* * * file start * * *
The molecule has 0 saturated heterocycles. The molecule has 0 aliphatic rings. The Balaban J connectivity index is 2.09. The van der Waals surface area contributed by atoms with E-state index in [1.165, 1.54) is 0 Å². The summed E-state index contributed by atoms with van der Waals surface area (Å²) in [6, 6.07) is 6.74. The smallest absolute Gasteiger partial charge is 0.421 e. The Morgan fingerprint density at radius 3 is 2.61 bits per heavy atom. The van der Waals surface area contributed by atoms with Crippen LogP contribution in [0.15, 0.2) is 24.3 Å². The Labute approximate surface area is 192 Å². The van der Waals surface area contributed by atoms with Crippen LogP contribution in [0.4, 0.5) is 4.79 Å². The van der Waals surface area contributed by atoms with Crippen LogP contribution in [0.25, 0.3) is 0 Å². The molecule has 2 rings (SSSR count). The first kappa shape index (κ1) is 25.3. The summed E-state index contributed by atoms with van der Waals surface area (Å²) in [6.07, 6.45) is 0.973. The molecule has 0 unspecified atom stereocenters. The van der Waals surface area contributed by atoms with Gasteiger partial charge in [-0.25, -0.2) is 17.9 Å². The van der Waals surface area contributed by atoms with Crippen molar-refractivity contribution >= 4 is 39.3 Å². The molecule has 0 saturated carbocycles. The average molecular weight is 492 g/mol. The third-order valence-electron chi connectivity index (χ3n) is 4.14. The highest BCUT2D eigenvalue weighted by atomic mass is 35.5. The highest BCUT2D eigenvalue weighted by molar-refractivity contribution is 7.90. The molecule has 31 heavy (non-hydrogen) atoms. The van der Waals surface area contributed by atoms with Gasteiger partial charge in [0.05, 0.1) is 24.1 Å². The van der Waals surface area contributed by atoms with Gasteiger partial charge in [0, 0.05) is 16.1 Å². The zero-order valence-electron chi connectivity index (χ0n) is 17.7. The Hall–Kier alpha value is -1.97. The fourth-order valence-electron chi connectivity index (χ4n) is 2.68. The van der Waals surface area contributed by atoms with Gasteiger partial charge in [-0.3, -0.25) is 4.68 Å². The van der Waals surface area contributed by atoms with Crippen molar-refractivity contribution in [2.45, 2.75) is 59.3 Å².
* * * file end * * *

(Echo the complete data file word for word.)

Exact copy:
The molecule has 0 saturated heterocycles. The molecule has 0 aliphatic rings. The Balaban J connectivity index is 2.09. The van der Waals surface area contributed by atoms with E-state index in [1.165, 1.54) is 0 Å². The summed E-state index contributed by atoms with van der Waals surface area (Å²) in [6, 6.07) is 6.74. The smallest absolute Gasteiger partial charge is 0.421 e. The Morgan fingerprint density at radius 3 is 2.61 bits per heavy atom. The van der Waals surface area contributed by atoms with Crippen LogP contribution in [0.15, 0.2) is 24.3 Å². The Labute approximate surface area is 192 Å². The van der Waals surface area contributed by atoms with Crippen LogP contribution in [0.4, 0.5) is 4.79 Å². The van der Waals surface area contributed by atoms with Crippen LogP contribution in [0.25, 0.3) is 0 Å². The molecule has 2 rings (SSSR count). The first kappa shape index (κ1) is 25.3. The summed E-state index contributed by atoms with van der Waals surface area (Å²) in [6.07, 6.45) is 0.973. The molecule has 0 unspecified atom stereocenters. The van der Waals surface area contributed by atoms with Gasteiger partial charge in [-0.25, -0.2) is 17.9 Å². The van der Waals surface area contributed by atoms with Crippen molar-refractivity contribution >= 4 is 39.3 Å². The molecule has 0 saturated carbocycles. The average molecular weight is 492 g/mol. The third-order valence-electron chi connectivity index (χ3n) is 4.14. The highest BCUT2D eigenvalue weighted by atomic mass is 35.5. The highest BCUT2D eigenvalue weighted by molar-refractivity contribution is 7.90. The molecule has 31 heavy (non-hydrogen) atoms. The van der Waals surface area contributed by atoms with Gasteiger partial charge in [0.05, 0.1) is 24.1 Å². The van der Waals surface area contributed by atoms with Gasteiger partial charge in [0, 0.05) is 16.1 Å². The zero-order valence-electron chi connectivity index (χ0n) is 17.7. The Hall–Kier alpha value is -1.97. The fourth-order valence-electron chi connectivity index (χ4n) is 2.68. The van der Waals surface area contributed by atoms with Gasteiger partial charge in [-0.3, -0.25) is 4.68 Å². The van der Waals surface area contributed by atoms with Crippen molar-refractivity contribution in [2.45, 2.75) is 59.3 Å².